But now the righteousness of God separate from law has been made known, testimony having been given by the law and the prophets; and the righteousness of God [is] through faith of Jesus Christ to all and upon all the believers, because there is no difference, because all have sinned, and fallen short of the glory of God, being declared righteous freely by his grace through the redemption that is in Christ Jesus, whom God has determined [to be] an atoning sacrifice through faith in his blood, for a demonstration of his righteousness for the dismissal of sins previously committed, in God’s patience, for a demonstration of his righteousness, in this time, so that he might be righteous, and the one who declares him righteous who [is] of the faith of Jesus. Where is boasting then? It is excluded! Through what law? Of deeds? No, rather by the law of faith!

Therefore we conclude that a man is declared righteous by faith separate from deeds of law.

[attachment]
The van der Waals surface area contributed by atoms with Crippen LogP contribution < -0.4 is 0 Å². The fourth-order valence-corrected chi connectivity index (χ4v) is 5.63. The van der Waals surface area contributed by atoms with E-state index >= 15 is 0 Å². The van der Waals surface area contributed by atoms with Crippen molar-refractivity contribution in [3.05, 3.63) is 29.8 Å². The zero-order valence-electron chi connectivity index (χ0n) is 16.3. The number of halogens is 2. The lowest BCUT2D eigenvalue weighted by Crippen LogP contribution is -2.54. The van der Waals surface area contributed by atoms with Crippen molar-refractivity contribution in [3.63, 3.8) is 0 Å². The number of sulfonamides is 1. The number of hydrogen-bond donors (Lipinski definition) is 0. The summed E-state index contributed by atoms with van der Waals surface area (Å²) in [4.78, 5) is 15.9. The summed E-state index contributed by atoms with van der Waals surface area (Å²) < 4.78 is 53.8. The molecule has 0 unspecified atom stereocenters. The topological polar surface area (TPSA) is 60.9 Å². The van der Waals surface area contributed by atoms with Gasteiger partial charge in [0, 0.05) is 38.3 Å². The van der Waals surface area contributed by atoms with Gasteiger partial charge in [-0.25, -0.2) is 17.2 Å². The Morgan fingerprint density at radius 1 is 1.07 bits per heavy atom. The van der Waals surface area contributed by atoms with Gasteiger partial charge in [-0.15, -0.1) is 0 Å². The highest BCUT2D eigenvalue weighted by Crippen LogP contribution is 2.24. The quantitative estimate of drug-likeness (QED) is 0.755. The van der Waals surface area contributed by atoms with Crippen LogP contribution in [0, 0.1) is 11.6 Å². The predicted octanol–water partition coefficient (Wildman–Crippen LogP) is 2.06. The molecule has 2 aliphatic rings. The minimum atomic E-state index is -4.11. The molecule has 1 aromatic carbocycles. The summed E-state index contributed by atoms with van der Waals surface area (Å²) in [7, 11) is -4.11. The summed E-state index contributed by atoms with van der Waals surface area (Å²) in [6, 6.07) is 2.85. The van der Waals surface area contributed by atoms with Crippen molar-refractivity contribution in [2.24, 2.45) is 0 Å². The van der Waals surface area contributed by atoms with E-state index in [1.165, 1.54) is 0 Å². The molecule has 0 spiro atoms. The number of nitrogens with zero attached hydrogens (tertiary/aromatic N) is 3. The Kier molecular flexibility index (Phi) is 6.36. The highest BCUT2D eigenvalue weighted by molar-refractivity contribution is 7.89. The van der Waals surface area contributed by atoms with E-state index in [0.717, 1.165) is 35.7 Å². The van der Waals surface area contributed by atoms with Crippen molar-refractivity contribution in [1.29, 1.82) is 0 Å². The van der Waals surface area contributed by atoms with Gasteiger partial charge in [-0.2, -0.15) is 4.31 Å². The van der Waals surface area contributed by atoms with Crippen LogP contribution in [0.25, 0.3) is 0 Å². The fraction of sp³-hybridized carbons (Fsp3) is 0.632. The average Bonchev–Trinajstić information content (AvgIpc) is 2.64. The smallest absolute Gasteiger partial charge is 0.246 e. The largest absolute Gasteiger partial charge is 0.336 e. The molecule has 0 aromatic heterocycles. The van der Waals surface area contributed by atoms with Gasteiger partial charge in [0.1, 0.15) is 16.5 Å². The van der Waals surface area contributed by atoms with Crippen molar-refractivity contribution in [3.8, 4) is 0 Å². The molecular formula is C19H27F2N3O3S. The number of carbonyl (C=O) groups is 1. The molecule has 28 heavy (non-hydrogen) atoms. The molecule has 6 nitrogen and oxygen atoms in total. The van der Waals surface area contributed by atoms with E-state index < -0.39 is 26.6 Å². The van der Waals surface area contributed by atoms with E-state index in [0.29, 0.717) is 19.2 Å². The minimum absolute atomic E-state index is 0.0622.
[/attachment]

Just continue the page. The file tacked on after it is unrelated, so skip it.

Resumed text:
Romans 3:19-28

So, it becomes apparent that, for the man from Tarsus, a person is declared righteous not from his deeds, not from his obedience, not from how much he obeys God. No, for Paul, belief in Jesus, in his alleged obedience, in his sacrifice, simply puts a person into the category of “righteous.”

Paul confirms this in the following chapter, chapter 4, where he tries to put forth the notion that Avraham was … Let me just quote the man. His words are clearer than mine when it comes to his reasoning (or lack thereof).

Because if Avraham was declared righteous by his works/deeds, he has reason to brag but not to God. Because what does the scripture say? And Avraham believed God and it was counted to him as righteousness. And to the one who works a reward is not counted according to kindness but according to obligation. But to the one who doesn’t work but believes on the one who declares the wicked [are] righteous, his faith is counted as righteousness.

Romans 4:2-5